It’s funny how it goes if I let it. Initially, I undertook this journey because I read about the Malaysian Buddhist Meditation Centre in Penang. In his book “Mastering the core teachings of the Buddha”, Daniel Ingram (who calls himself an arahat, i.e. one who has overcome lust, hate, and delusion for good) recommends this centre among others. Now that I am actually here, I can’t stay since the monk in charge at MBMC finds it unsuitable for yogis to meditate at the centre during a novitiate programme because of the noise the children are sure to make throughout the days.
So Linda (who picks me up from the hotel and then shows me around the city like a tour guide) takes me to this place called Buddhist hermitage Lunas. It sounds a bit like lunatics and given the timetable, you, dear reader, might be inclined to assume it is a home for the mentally challenged, but I can assure you, it’s everything else but a lunatic asylum. People are friendly here. People are harmless, happy and kind. Monks, nuns, samaneras, sayalays, yogis and yogīnis alike. Together we are about 15 people here. There are also two mellow malaysian meows striding the hall and the compound, lying on the doormat, yawning and stretching in the sunlight and thus, giving hints on right effort and yoga postures; bringing mice into the temple and placing it on the carpet in front of the big white Buddha icon and thus, giving lectures on suffering and impermanence 😉
A friend of mine once called me Freizeitmönch (‘leisure monk’) and I like the sound of it. It’s a label I can live with. It IS a label, though. Maybe also to be true to this honourable title or just taking it as a motivating factor, I spend ten days at a hermitage…
Wake up at 3.30 a.m.
Go to bed at 9.30 p.m.
Venerable Sayadaw U Jotika is the monk in charge here. Two times a week there is a compulsory interview. We are supposed to report on our experience with 1. sitting meditation, 2. walking meditation, 3. daily activities. Two times a week he gives an evening dhamma talk about how to practise properly.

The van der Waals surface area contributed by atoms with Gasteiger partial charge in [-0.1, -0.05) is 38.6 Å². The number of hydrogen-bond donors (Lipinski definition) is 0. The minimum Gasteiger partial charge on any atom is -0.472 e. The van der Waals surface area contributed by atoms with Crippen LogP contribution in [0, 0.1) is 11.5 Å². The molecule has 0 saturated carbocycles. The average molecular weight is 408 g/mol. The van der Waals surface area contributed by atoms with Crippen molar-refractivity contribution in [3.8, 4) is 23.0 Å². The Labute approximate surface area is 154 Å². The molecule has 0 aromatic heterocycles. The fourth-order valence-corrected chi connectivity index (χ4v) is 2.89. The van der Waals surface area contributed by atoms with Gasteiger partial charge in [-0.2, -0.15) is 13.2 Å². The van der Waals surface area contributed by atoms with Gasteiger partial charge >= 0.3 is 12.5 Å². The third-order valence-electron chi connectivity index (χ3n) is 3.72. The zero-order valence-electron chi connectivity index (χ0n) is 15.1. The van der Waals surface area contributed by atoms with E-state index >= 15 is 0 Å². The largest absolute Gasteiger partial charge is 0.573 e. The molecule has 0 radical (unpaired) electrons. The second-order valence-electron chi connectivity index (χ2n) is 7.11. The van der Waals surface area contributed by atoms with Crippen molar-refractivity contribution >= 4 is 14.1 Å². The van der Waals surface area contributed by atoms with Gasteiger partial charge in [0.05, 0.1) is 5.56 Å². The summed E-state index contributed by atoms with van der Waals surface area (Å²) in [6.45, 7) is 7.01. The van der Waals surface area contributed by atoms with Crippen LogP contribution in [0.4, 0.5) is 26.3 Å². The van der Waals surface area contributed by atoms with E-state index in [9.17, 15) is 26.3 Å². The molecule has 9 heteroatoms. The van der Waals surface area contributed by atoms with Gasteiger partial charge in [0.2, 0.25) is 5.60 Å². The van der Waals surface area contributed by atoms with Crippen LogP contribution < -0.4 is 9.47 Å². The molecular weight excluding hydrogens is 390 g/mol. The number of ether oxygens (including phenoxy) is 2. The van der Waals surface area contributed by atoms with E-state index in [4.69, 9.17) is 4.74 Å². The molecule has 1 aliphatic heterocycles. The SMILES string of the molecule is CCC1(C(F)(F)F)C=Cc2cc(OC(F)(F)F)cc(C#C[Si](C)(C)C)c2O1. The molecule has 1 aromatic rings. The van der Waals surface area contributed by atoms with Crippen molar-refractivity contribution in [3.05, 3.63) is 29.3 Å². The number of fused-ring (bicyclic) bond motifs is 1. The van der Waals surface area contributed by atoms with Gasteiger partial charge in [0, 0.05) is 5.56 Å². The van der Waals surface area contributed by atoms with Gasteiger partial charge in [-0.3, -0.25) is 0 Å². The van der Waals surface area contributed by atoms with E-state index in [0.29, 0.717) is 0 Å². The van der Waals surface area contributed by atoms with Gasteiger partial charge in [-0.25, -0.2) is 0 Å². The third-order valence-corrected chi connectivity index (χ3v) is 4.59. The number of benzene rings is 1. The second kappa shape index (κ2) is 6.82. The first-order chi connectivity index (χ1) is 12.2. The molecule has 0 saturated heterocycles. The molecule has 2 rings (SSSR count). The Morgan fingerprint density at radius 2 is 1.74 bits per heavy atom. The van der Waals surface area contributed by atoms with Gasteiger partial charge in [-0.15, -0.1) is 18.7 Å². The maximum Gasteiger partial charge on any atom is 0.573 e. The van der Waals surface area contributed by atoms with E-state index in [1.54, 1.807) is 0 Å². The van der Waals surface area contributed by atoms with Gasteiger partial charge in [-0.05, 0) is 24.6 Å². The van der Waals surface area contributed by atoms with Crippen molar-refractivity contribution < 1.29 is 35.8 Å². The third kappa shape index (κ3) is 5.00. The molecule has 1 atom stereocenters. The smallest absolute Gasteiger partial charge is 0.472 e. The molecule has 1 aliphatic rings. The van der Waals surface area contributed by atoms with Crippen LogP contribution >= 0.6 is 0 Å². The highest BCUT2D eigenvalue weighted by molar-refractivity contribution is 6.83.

Five times a day I can hear the melodious muezzin reminder call from loudspeakers south, east and west of the hermitage. It’s funny to bow down in front of a big white Buddha statue and hearing “Allaaaaahaaaahu’akbar!!” actualising ear consciousness. You know, sometimes it resembles a distant canon. And it seems rather easy to infer what they are praying to is actually the SUN, especially at 5.50 a.m. before sunrise. (cf. Zeitgeist)
The meditation technique taught at the hermitage follows a Burmese tradition. Why do I mention it? Because there is something peculiar to Burmese style.
Interested? Read more on the Pages “Soft like a flower, firm as a rock”. And while you’re at it, be sure to check out “Dhamma Hall, Dukkha Hell”. I also wrote a food reflection with the heading “Eat your drink. Drink your meal.”
It’s a hermitage, after all, eine Einsiedelei, and it is quite a contrast to the other place I am about to visit, namely Bodhi Heart Sanctuary. Next to a chinese cemetery. Allegedly, it’s a place for people from all walks of life. I’ll see. I have been there one afternoon – Linda showed me around, as I said before – and talked to the managers. They had no objections to my staying at this open space, even for free if I am ‘ready to rough it up’ a couple of hours per day. I said no prob. Of course.